Before The Birth of Bioethics: James M. Gustafson at Yale

Kaiulani S. Shulman, Joseph J. Fins

Research output: Contribution to journalArticlepeer-review

Abstract

In the 1960s, tucked away at Yale Divinity School, there was a remarkable confluence of bioethics scholars under the tutelage of James M. Gustafson. His students were Jim Childress, Albert R. Jonsen, Tom Beauchamp, LeRoy Walters, Jim Drane, and Stanley Hauerwas, among others. Jonsen later recalled, “That little group was really the beginning of scholarly bioethics.” Yet despite Gustafson’s influence on the founding generation of bioethics scholars and his prominence as a leading mid-century Christian theologian, his legacy in bioethics is unsecured. This is an unfortunate omission, as Gustafson’s contributions to bioethics were not limited to the classroom. In 1969, he brought Paul Ramsey to Yale to deliver the Lyman Beecher Lectures, a collection of talks that would coalesce into Ramsey’s The Patient as Person. Gustafson also advised Daniel Callahan as Callahan and Willard Gaylin founded The Hastings Center, on whose founding board of directors Gustafson later served. Through archival research and interviews with Gustafson’s former students and colleagues, we recount his biography, consider his pedagogy, and examine the theological pragmatism that informed his engagement with his students and his intellectual commitments before the birth of bioethics. By reviewing Gustafson’s contributions to the nascent field of bioethics, we seek to understand why his legacy has been forgotten and to introduce him to a new generation of bioethics scholars.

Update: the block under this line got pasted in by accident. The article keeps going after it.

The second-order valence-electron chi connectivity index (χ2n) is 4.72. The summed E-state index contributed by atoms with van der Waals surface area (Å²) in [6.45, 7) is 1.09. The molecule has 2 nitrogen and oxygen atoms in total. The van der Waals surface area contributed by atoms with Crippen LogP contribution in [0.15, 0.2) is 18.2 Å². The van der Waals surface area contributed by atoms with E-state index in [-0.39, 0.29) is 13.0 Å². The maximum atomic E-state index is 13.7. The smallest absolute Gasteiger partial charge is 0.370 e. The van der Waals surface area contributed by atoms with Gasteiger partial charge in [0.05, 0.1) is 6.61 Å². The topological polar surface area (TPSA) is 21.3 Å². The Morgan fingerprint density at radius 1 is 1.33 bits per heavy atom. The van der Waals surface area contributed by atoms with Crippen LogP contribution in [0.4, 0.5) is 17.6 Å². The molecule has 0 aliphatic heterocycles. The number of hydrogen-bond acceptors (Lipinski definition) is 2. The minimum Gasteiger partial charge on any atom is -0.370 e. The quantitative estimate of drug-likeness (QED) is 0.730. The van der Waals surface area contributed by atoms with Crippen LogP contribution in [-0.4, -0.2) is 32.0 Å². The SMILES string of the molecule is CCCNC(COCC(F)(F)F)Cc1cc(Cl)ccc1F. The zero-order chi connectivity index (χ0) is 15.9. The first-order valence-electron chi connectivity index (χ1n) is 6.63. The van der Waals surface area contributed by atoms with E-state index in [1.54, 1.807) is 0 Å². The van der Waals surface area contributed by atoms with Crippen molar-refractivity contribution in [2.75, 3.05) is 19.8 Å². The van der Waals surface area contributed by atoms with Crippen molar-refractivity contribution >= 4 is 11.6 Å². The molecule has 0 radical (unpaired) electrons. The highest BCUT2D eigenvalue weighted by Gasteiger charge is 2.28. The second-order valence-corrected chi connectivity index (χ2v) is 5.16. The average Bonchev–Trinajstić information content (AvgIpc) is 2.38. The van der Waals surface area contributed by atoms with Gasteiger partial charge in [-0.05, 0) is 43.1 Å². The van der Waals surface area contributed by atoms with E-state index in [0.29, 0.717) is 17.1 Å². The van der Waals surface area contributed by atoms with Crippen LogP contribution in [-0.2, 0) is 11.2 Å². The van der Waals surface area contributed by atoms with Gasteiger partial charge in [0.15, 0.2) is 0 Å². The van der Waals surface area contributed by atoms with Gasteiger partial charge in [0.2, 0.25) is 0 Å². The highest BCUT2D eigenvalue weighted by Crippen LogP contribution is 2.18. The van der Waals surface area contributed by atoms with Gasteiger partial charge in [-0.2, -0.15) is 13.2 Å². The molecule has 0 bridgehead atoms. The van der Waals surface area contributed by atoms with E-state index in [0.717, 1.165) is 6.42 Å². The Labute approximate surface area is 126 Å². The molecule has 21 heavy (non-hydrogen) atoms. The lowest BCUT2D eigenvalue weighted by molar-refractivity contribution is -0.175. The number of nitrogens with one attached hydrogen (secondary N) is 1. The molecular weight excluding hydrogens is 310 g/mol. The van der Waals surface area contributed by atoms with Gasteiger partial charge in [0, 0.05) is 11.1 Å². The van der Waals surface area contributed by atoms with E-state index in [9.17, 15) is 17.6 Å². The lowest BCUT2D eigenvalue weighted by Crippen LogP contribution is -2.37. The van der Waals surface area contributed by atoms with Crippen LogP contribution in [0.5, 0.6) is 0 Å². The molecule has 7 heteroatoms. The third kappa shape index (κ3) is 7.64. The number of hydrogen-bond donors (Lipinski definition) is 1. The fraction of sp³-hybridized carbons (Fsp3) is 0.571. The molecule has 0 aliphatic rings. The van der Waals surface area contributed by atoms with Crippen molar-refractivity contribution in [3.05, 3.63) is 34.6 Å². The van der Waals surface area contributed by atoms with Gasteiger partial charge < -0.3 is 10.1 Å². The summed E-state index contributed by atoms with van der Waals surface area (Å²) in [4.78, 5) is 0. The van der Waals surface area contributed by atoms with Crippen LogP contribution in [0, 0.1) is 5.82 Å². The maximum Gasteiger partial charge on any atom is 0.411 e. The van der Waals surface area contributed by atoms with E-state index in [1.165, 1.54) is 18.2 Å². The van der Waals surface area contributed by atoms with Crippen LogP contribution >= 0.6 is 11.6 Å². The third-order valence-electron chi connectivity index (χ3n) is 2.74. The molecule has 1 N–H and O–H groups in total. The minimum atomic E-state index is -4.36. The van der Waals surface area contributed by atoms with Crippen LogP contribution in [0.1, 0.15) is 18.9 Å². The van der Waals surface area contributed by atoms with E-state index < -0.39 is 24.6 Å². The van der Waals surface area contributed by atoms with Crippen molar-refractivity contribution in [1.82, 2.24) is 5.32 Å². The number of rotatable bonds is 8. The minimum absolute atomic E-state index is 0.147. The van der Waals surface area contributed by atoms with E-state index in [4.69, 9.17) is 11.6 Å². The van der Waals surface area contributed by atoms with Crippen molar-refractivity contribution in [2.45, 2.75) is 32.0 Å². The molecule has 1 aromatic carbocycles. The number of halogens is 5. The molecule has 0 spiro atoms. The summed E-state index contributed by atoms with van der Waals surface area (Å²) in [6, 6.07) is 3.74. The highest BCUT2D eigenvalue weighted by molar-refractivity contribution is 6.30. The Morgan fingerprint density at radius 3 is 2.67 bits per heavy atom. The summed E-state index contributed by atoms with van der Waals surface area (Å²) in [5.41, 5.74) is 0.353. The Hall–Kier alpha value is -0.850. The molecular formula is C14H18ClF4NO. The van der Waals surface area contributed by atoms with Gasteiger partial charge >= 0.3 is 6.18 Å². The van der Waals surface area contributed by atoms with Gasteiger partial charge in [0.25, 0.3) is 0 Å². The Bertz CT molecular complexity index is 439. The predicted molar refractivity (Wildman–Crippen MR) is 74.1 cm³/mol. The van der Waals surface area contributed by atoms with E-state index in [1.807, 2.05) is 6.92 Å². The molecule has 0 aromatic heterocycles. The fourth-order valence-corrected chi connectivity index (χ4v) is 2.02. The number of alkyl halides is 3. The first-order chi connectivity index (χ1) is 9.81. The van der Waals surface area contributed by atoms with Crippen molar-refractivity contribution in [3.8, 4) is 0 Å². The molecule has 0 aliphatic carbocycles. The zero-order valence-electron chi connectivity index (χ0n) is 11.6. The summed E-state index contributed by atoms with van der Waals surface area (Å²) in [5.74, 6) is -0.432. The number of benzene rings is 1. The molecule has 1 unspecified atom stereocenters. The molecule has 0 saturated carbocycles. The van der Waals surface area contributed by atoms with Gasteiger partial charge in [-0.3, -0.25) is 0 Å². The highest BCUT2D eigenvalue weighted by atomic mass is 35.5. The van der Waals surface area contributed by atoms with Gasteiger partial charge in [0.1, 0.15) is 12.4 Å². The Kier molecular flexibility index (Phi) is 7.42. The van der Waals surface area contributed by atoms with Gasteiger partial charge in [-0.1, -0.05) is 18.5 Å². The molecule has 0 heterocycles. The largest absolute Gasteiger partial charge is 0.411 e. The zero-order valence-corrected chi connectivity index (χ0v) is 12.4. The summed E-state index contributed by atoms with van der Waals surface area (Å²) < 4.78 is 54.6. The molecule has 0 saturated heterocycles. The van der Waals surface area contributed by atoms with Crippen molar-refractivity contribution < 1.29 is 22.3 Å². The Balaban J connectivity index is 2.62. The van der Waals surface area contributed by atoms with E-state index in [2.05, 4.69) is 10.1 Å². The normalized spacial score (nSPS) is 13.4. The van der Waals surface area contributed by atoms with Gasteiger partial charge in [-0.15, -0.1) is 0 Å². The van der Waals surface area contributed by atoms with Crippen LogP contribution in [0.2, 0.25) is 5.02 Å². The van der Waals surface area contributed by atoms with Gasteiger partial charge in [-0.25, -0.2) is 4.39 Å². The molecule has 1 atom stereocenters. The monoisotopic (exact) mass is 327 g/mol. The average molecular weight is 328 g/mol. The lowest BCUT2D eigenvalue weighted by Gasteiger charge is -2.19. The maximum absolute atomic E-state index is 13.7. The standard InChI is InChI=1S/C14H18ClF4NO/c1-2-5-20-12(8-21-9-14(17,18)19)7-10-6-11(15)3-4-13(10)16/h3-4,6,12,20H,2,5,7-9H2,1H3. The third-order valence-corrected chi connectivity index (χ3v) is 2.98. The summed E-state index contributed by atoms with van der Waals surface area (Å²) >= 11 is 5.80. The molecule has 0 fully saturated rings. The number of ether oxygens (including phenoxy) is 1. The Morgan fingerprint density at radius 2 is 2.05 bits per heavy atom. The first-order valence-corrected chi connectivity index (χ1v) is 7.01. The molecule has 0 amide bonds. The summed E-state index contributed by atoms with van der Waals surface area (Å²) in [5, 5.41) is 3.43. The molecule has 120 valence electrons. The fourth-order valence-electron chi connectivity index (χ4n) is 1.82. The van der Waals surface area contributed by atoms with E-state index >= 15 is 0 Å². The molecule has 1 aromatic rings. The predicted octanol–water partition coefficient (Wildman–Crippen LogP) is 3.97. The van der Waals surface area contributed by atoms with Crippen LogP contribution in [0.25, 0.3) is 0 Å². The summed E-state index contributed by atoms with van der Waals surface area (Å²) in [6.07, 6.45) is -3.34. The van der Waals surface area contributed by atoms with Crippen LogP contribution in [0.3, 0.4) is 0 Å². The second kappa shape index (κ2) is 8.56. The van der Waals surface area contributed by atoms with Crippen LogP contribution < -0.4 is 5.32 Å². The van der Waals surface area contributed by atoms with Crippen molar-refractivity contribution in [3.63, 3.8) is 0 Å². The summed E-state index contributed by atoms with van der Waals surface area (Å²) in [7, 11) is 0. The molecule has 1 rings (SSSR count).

Original languageEnglish (US)
Pages (from-to)21-31
Number of pages11
JournalHastings Center Report
Volume52
Issue number2
DOIs
StatePublished - Mar 1 2022

Keywords

  • bioethics
  • history of bioethics
  • James Gustafson
  • theological pragmatism
  • Humans
  • Bioethics
  • Male

ASJC Scopus subject areas

  • Health(social science)
  • Philosophy
  • Health Policy
  • Issues, ethics and legal aspects

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